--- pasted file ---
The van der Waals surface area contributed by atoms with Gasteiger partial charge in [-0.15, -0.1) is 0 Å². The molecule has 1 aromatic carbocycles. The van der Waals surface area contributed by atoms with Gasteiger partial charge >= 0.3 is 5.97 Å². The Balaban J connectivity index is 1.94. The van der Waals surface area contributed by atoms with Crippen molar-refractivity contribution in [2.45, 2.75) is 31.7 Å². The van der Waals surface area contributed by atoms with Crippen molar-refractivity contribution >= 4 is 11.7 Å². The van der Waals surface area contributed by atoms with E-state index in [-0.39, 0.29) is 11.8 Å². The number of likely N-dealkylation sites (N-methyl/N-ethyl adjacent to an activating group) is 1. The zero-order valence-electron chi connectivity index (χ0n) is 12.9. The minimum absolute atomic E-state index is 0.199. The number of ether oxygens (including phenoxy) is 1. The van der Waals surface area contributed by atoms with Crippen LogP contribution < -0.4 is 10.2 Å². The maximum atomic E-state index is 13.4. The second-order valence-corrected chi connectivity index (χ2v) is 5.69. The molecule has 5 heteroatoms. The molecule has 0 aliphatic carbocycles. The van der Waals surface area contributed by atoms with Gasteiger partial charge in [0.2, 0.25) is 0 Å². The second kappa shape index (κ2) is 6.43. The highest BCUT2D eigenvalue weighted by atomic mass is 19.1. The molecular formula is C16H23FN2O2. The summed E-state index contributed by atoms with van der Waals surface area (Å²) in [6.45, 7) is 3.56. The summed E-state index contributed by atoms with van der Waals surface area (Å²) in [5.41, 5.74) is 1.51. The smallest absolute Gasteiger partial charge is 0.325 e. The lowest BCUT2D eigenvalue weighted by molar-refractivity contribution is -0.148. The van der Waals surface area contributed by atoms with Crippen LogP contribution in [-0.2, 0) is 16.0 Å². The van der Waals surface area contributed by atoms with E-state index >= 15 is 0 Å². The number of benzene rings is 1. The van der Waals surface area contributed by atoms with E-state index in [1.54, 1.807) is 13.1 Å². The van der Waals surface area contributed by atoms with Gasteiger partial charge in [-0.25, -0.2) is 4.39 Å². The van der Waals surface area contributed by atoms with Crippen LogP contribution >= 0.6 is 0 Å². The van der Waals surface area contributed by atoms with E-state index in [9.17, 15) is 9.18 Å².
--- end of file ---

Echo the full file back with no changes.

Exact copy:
The van der Waals surface area contributed by atoms with Gasteiger partial charge in [-0.15, -0.1) is 0 Å². The molecule has 1 aromatic carbocycles. The van der Waals surface area contributed by atoms with Gasteiger partial charge >= 0.3 is 5.97 Å². The Balaban J connectivity index is 1.94. The van der Waals surface area contributed by atoms with Crippen molar-refractivity contribution in [2.45, 2.75) is 31.7 Å². The van der Waals surface area contributed by atoms with Crippen molar-refractivity contribution >= 4 is 11.7 Å². The van der Waals surface area contributed by atoms with E-state index in [-0.39, 0.29) is 11.8 Å². The number of likely N-dealkylation sites (N-methyl/N-ethyl adjacent to an activating group) is 1. The zero-order valence-electron chi connectivity index (χ0n) is 12.9. The minimum absolute atomic E-state index is 0.199. The number of ether oxygens (including phenoxy) is 1. The van der Waals surface area contributed by atoms with Crippen LogP contribution < -0.4 is 10.2 Å². The maximum atomic E-state index is 13.4. The second-order valence-corrected chi connectivity index (χ2v) is 5.69. The molecule has 5 heteroatoms. The molecule has 0 aliphatic carbocycles. The van der Waals surface area contributed by atoms with Gasteiger partial charge in [0.2, 0.25) is 0 Å². The second kappa shape index (κ2) is 6.43. The highest BCUT2D eigenvalue weighted by atomic mass is 19.1. The molecular formula is C16H23FN2O2. The summed E-state index contributed by atoms with van der Waals surface area (Å²) in [6.45, 7) is 3.56. The summed E-state index contributed by atoms with van der Waals surface area (Å²) in [5.41, 5.74) is 1.51. The smallest absolute Gasteiger partial charge is 0.325 e. The lowest BCUT2D eigenvalue weighted by molar-refractivity contribution is -0.148. The van der Waals surface area contributed by atoms with Crippen LogP contribution in [-0.2, 0) is 16.0 Å². The van der Waals surface area contributed by atoms with E-state index >= 15 is 0 Å². The number of benzene rings is 1. The van der Waals surface area contributed by atoms with E-state index in [1.54, 1.807) is 13.1 Å². The van der Waals surface area contributed by atoms with Gasteiger partial charge in [-0.25, -0.2) is 4.39 Å². The van der Waals surface area contributed by atoms with Crippen LogP contribution >= 0.6 is 0 Å². The van der Waals surface area contributed by atoms with E-state index in [9.17, 15) is 9.18 Å².